Hats serves as head cover and fashion statement as well while in the military, they signify a person’s rank. At the Fort Morgan Library & Museum, hats are showcased in an exhibit called “Hang on to Your Hats”.
The hats displayed belong to the museum’s collections said its curator, Nikkie Cooper. The idea of exhibiting the hats came into mind as she listened to volunteer workers who did an inventory of boxes of hats sometime back. The volunteers had fun chatting about the hats that Cooper thought of doing the exhibit.
The hats display was made unique with the help of the exhibit’s curator, Amanda Benson, a summer intern at the museum. Matching photographs that represented Morgan’s rich history were displayed along with the museum’s hats collection from different times. According to Cooper, Benson worked for hours creating the exhibit to make it worth the stories the hats had to tell. With the help of high school volunteers Nadeen Ibrahim and Leah Carey, the exhibit’s design and structure according to Benson’s preference unfolded. Ibrahim and Carey researched the hats’ history in order to label them properly. Most of the hats were donations from Morgan Country folks and efforts were put to name who wore the hats and when.
While the exhibit seemed simple, great work was put into it to make it succeed, quipped Cooper. It was not as if boxes were opened and hats were put on display but a lot of planning and background were involved, she added. As the exhibit went on, museum staff showed their support by wearing hats. Even Cooper sported a red beret, Library & Museum Assistant Andrea Ertle donned a Broncos ball cap and Library & Museum Director Andrew Dunehoo wore an Irish driving cap. Museum visitors were also encouraged to don their favorite hats.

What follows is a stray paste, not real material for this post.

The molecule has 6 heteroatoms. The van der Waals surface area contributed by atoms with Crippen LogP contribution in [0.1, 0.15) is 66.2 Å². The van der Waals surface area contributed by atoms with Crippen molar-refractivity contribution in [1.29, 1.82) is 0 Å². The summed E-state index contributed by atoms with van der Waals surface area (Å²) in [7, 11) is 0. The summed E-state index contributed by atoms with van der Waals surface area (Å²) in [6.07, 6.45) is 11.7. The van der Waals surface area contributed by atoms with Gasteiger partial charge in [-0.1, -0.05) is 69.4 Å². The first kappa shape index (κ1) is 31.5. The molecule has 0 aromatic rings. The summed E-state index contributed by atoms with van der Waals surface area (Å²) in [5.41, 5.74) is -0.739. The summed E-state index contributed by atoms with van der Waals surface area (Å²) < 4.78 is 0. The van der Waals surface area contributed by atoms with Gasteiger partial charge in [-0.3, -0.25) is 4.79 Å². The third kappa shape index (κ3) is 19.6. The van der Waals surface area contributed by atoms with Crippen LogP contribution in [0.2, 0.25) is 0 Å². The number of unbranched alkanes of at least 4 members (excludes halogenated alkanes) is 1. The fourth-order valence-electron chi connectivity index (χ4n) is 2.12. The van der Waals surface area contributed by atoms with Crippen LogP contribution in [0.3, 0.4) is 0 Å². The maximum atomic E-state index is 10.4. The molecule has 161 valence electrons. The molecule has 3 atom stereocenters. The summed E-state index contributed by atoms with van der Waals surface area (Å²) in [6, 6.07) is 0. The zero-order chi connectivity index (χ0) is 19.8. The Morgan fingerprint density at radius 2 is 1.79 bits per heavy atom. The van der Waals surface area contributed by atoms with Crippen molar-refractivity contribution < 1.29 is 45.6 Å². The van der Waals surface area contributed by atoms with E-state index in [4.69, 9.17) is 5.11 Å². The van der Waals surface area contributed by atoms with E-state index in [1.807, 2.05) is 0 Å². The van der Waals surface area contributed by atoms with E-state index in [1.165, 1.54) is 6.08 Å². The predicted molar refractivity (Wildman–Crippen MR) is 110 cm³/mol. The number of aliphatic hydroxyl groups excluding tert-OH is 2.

Visitors were also welcome to create hats while at the exhibit using newspaper and folding them in an origami fashion. Cooper wanted visitors to be able to make a connection to hats whether young or old. She mentioned that there was a time when people wore hats daily regardless of their stature in life. That has changed, she said, and she wanted people to revisit a part of their culture through hats from the past and the present that were showcased at the museum.